The real reason McDonald's is banned in so many countries

As the home of the Mona Lisa, the Venus de Milo, and other world-renowned artworks, the Louvre Museum in Paris carries an air of unmatched importance. But even in the City of Love, there's a thin line between Louvre and hate, and in 2009, the Golden Arches crossed it. As CBS News explains, France's flagship museum welcomed aboard a McDonald's restaurant and McCafe, and a lot of people weren't lovin' it. Museum employees bristled at the decision. Someone identified as an anonymous art historian denounced the idea as "the pinnacle of exhausting consumerism, deficient gastronomy and very unpleasant odors in the context of a museum."

Obviously, beauty is in the eye of the beholder, and taste is in the buds of the sandwich licker or whatever. To these outspoken tongues, a Big Mac in the vicinity of the Mona Lisa tasted like artistic sacrilege. But in various countries, a Big Mac is only tasteless because no one can taste one. The governments of those nations did what France's ardent detractors wished the Louvre had done: ban McDonald's.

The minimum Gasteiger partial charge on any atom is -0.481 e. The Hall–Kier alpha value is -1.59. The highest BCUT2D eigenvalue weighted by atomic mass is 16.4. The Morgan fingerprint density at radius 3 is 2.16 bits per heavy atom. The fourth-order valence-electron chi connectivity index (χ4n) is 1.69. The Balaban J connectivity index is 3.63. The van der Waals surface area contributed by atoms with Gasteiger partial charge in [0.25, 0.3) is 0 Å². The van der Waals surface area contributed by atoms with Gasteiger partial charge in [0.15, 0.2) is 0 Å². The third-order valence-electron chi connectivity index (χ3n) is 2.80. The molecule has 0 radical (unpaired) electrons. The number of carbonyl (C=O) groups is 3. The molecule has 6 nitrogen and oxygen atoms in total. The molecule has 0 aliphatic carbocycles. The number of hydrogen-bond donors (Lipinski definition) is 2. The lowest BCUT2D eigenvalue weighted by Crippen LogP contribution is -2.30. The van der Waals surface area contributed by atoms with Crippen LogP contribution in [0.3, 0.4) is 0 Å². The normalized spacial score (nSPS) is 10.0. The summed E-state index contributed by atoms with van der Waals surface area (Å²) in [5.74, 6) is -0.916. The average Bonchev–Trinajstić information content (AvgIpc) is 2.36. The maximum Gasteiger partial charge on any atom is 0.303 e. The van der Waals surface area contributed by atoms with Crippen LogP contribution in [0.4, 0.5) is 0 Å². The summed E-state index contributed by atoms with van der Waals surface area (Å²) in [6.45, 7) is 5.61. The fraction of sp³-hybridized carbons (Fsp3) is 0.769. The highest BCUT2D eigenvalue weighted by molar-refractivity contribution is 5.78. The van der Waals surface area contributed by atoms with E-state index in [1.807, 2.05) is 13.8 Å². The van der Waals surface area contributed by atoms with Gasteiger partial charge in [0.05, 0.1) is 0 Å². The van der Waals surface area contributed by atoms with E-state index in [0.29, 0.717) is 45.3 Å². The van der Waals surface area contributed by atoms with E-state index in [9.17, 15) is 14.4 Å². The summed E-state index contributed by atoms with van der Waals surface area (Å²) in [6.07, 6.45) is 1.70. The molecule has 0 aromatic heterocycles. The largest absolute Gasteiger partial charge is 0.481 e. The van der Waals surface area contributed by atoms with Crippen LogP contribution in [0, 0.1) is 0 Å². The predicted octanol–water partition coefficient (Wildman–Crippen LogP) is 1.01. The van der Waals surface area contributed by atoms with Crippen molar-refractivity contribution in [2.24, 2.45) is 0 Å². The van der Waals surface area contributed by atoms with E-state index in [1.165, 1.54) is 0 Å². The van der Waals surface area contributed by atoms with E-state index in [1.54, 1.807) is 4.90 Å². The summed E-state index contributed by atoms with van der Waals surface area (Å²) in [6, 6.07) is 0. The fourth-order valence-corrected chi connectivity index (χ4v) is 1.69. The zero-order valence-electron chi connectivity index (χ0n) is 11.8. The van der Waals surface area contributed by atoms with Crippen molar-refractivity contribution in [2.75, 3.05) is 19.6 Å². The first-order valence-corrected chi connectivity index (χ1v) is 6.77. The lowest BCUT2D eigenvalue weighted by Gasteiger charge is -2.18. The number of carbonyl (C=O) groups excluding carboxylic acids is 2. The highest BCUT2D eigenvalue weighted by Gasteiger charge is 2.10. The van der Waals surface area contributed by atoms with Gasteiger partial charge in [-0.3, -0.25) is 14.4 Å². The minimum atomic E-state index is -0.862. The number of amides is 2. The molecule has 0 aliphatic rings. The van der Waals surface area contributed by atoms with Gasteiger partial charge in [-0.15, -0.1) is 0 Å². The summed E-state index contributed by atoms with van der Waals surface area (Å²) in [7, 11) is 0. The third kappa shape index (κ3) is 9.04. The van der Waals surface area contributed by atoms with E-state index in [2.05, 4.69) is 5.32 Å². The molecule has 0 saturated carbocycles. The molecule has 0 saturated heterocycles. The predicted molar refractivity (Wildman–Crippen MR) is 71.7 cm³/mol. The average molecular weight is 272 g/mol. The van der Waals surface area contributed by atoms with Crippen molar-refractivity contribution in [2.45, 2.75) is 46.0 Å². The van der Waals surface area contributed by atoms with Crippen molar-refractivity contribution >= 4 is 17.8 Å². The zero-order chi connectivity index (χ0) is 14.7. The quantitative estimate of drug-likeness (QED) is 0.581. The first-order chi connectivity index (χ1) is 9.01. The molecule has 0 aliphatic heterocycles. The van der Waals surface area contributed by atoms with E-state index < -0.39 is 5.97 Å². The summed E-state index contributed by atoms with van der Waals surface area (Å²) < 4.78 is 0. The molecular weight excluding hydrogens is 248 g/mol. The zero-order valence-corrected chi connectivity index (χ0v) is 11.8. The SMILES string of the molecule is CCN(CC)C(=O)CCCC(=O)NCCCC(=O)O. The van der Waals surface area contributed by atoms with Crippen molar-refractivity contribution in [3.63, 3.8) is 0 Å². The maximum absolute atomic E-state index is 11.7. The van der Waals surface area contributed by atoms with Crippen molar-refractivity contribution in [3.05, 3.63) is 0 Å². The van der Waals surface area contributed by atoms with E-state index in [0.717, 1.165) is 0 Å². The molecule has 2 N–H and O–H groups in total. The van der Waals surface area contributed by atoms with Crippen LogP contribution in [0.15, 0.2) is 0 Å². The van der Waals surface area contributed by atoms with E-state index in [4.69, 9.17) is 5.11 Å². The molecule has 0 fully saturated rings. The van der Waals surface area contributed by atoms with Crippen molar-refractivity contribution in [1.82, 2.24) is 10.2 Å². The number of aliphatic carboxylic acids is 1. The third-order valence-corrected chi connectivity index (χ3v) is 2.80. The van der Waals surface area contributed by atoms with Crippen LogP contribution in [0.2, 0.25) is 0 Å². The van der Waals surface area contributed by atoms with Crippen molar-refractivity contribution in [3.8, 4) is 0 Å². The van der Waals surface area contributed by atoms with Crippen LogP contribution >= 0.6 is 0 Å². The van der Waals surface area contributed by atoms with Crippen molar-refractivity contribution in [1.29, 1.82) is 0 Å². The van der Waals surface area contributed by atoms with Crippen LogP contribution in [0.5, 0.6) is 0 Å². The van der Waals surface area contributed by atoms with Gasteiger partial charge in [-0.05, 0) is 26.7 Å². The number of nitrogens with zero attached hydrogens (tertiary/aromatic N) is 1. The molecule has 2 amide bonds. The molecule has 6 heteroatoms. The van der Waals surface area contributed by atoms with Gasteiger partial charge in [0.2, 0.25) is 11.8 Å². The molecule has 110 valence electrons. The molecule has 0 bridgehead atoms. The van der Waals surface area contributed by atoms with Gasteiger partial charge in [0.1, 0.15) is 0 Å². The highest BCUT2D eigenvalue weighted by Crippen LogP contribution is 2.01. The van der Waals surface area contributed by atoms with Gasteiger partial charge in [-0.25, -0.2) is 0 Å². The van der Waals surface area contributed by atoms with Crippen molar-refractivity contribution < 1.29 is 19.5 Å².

Big Mac attacked

If you live in a place like the U.S., where McDonald's dots the nation like a freckled face, the thought of not having any is literally a foreign concept. However, in 2013, NPR reported that 105 countries didn't have a single Mickey D's. By 2019, that number had shrunk to about 90, per the World Atlas. Not all of these places view McDonald's as a Golden Archnemesis. Some lack the political or economic stability to accommodate one. But other countries refuse to make room for Ronald McDonald's oversize clown shoes.

Bermuda, for instance, has a law banning fast-food franchises in order to preserve its "Old World image," according to the Associated Press. However, a U.S. military base enabled McDonald's to skirt that restriction until its closure in 1995, leaving some Bermudans with a craving for the forbidden fruit that is McDonald's apple pie. Some countries have imposed bans due to adversarial relationships with the United States. Reader's Digest highlights a couple of prominent examples, including Iran, which created its own McDonald's knockoff: Mashed Donald's. North Korea, meanwhile, knocks America and its capitalist system, while Macedonia is said to have had a falling out with the McDonald's European CEO.